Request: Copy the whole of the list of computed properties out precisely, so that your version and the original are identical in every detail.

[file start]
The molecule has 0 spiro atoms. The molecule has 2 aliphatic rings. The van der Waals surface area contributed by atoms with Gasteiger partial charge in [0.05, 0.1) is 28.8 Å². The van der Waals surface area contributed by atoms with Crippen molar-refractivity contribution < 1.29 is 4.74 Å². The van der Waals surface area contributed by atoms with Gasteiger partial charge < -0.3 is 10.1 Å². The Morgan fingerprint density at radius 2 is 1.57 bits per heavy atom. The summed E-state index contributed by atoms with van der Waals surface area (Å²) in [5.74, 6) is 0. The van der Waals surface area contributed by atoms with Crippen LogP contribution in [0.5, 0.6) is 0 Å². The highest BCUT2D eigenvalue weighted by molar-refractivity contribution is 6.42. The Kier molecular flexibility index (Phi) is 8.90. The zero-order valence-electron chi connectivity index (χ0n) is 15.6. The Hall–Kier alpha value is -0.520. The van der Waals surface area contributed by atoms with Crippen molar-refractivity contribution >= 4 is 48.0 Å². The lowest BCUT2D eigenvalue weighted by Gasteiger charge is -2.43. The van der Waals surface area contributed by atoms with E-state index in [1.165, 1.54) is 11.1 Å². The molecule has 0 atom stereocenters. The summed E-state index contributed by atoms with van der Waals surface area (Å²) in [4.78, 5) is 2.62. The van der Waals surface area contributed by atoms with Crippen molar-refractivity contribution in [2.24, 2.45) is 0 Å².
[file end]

The molecule has 0 spiro atoms. The molecule has 2 aliphatic rings. The van der Waals surface area contributed by atoms with Gasteiger partial charge in [0.05, 0.1) is 28.8 Å². The van der Waals surface area contributed by atoms with Crippen molar-refractivity contribution < 1.29 is 4.74 Å². The van der Waals surface area contributed by atoms with Gasteiger partial charge < -0.3 is 10.1 Å². The Morgan fingerprint density at radius 2 is 1.57 bits per heavy atom. The summed E-state index contributed by atoms with van der Waals surface area (Å²) in [5.74, 6) is 0. The van der Waals surface area contributed by atoms with Crippen LogP contribution in [0.5, 0.6) is 0 Å². The highest BCUT2D eigenvalue weighted by molar-refractivity contribution is 6.42. The Kier molecular flexibility index (Phi) is 8.90. The zero-order valence-electron chi connectivity index (χ0n) is 15.6. The Hall–Kier alpha value is -0.520. The van der Waals surface area contributed by atoms with Crippen molar-refractivity contribution >= 4 is 48.0 Å². The lowest BCUT2D eigenvalue weighted by Gasteiger charge is -2.43. The van der Waals surface area contributed by atoms with E-state index in [1.165, 1.54) is 11.1 Å². The molecule has 0 atom stereocenters. The summed E-state index contributed by atoms with van der Waals surface area (Å²) in [4.78, 5) is 2.62. The van der Waals surface area contributed by atoms with Crippen molar-refractivity contribution in [2.24, 2.45) is 0 Å².